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Federal Campaign Contributions by Text Message

July 2012

In Advisory Opinion 2012-17, issued on June 11, 2012, the Federal Election Commission (FEC) approved a proposal to allow campaign contributions to federal political committees by text message.  This outcome received support from both the Romney and Obama presidential campaigns; each campaign submitted comments expressing support for permitting campaign contributions by text message.  The FEC's decision follows action taken by regulators in California and Maryland permitting text message contributions in those two states.  (Additional information about these measures is available in a January 2012 article, “California and Maryland Move Forward with Text Message Contributions,” in Wiley Rein's Election Law News).

The advisory opinion, requested by three entities that were interested in facilitating contributions by text message, posited two different ways that the transactions could take place.  First, a wireless user could text a message to a five or six digit number—called a common short code—registered to a political committee.  A company called an “aggregator”—which, in the wireless industry, links application providers to wireless service providers' networks—would then send a text message to this contributor requiring him or her to respond with a text message to (a) confirm his or her intent to complete the transaction and (b) to certify his or her ability to make a contribution under federal campaign finance rules.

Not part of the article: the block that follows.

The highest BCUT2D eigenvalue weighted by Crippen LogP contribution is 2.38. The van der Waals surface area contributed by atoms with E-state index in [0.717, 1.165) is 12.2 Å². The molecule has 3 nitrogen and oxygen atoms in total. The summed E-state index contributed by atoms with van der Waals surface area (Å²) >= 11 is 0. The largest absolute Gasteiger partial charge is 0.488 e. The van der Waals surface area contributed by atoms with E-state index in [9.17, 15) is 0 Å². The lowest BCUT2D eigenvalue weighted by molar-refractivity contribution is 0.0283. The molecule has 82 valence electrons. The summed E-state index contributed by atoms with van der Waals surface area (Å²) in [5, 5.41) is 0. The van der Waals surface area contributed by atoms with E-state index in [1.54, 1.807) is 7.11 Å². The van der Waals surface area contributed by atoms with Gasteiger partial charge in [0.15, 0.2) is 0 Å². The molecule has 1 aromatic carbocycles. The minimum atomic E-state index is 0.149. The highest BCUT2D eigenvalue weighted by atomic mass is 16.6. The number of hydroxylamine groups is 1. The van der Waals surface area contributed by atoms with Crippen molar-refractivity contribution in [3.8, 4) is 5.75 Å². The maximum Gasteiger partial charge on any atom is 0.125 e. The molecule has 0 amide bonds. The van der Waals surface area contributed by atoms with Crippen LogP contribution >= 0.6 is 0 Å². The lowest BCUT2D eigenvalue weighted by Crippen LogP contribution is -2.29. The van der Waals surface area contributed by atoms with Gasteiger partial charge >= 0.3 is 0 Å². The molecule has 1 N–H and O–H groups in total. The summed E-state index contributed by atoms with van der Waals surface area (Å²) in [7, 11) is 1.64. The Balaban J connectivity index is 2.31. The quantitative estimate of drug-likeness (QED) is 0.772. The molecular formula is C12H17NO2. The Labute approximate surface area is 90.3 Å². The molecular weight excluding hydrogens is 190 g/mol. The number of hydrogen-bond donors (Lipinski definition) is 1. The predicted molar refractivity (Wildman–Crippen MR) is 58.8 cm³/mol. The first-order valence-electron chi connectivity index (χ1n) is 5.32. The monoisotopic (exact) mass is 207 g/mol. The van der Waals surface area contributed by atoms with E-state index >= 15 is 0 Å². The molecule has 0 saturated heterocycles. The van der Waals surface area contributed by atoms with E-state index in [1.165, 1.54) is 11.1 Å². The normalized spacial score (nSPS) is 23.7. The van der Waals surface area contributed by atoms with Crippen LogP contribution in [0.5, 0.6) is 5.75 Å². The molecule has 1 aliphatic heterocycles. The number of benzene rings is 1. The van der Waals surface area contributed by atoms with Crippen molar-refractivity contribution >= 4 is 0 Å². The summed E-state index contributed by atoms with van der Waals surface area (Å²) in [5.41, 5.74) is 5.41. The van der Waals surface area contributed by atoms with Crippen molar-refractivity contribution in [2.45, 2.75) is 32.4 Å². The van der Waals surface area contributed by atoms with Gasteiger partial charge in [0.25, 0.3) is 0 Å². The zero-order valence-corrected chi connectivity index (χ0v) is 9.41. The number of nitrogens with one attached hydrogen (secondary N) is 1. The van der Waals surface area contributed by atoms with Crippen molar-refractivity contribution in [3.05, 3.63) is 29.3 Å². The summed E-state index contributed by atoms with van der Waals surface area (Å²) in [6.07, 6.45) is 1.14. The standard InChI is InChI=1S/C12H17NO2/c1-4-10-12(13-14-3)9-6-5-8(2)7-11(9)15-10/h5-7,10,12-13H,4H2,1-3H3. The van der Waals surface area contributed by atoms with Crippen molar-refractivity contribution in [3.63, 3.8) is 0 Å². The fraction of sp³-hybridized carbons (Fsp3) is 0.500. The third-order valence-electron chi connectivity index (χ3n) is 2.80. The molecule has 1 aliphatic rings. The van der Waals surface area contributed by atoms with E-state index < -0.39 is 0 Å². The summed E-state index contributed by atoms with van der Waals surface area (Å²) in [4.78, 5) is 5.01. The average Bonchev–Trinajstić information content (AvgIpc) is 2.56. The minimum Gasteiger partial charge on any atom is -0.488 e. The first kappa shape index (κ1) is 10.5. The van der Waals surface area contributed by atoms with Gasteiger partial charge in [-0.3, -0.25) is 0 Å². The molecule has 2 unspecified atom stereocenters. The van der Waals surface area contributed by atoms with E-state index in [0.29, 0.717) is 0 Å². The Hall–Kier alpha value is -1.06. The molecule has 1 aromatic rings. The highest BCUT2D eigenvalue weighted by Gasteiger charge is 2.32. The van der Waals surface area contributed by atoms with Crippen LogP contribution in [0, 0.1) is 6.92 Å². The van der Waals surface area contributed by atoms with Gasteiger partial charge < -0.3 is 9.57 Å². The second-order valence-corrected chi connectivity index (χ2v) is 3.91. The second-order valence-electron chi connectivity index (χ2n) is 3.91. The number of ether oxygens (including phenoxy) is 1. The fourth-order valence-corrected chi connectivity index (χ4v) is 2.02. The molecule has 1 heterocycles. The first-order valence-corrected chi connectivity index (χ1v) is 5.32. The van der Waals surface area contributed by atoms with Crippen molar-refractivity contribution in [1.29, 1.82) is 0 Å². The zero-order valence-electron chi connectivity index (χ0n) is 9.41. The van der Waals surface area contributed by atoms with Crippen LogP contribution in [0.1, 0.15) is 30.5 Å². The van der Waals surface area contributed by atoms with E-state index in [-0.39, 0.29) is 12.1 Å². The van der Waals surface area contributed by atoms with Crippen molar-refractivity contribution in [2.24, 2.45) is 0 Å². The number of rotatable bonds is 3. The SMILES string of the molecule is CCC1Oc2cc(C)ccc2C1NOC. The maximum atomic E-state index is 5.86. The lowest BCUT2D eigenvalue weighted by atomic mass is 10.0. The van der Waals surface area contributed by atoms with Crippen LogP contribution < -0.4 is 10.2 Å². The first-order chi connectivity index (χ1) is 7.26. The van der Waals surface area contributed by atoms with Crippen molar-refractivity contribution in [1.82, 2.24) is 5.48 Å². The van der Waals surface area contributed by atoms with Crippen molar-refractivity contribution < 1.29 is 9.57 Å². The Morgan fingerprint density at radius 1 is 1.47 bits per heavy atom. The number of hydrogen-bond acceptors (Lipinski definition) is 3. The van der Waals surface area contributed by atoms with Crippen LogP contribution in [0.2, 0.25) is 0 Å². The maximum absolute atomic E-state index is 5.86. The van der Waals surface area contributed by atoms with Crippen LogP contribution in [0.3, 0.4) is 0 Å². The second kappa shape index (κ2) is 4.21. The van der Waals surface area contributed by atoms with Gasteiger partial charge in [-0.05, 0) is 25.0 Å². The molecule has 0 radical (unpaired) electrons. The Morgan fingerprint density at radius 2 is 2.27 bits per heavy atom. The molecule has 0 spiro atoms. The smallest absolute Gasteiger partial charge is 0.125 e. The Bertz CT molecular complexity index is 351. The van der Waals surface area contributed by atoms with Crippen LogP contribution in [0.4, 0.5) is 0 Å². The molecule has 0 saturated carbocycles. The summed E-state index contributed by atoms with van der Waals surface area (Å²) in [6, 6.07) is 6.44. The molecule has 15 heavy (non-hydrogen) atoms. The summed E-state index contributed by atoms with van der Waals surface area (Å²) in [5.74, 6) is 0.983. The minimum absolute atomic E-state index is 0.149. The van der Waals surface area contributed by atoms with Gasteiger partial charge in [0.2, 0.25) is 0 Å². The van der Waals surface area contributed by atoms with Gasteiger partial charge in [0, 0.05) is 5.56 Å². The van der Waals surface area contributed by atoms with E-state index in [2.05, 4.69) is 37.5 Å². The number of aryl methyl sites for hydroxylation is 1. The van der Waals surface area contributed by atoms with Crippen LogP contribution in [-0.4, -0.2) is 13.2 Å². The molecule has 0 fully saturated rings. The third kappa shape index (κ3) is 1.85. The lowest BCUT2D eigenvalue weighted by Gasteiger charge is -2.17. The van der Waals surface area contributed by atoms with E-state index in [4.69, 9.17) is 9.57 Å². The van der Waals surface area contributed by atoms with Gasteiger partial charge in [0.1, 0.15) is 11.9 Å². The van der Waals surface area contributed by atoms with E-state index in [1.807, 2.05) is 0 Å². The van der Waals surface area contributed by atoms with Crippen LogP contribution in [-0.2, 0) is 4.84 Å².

Second, a contributor would provide his or her mobile telephone number on a political committee's website.  To be able to submit a mobile telephone number, the contributor must certify his or her ability to make a contribution under federal campaign finance rules.  At that point, a PIN number would be sent to the contributor's mobile telephone and the contributor would need to enter that number to complete the transaction.

There would be safeguards in these proposed processes to ensure compliance with federal campaign finance laws.  In general, no mobile telephone number may be billed more than $50 in any month for contributions to a single political committee customer.  Regarding the use of short codes, each political committee customer would be required to receive contributions through a single common short code.  In addition, only users of American-based wireless service providers would be permitted to use a common short code for this purpose.

Regardless of the method used, the aggregator would use a process called “factoring” to transmit contributions to political committees.  Essentially, this “factoring” process entails a political committee selling its accounts receivables to the aggregator at a discount to obtain payment more quickly.  The aggregator would analyze transactions on a daily basis and, after assessing risk, provide a percentage—or a “factor”—of the accounts receivable to the political committee on a weekly basis.  After the aggregator received payment from the wireless service providers, it would reconcile the factored payments to the actual amount the political committee is entitled to receive.  This factoring process is done in the ordinary course of business of an aggregator.  The FEC treated this factoring process as an extension of credit and, therefore, was not prohibited by the corporate contribution ban.

The FEC also noted that this particular proposal was permissible under federal campaign finance laws but also that other proposals involving contributions by text message also may be permissible.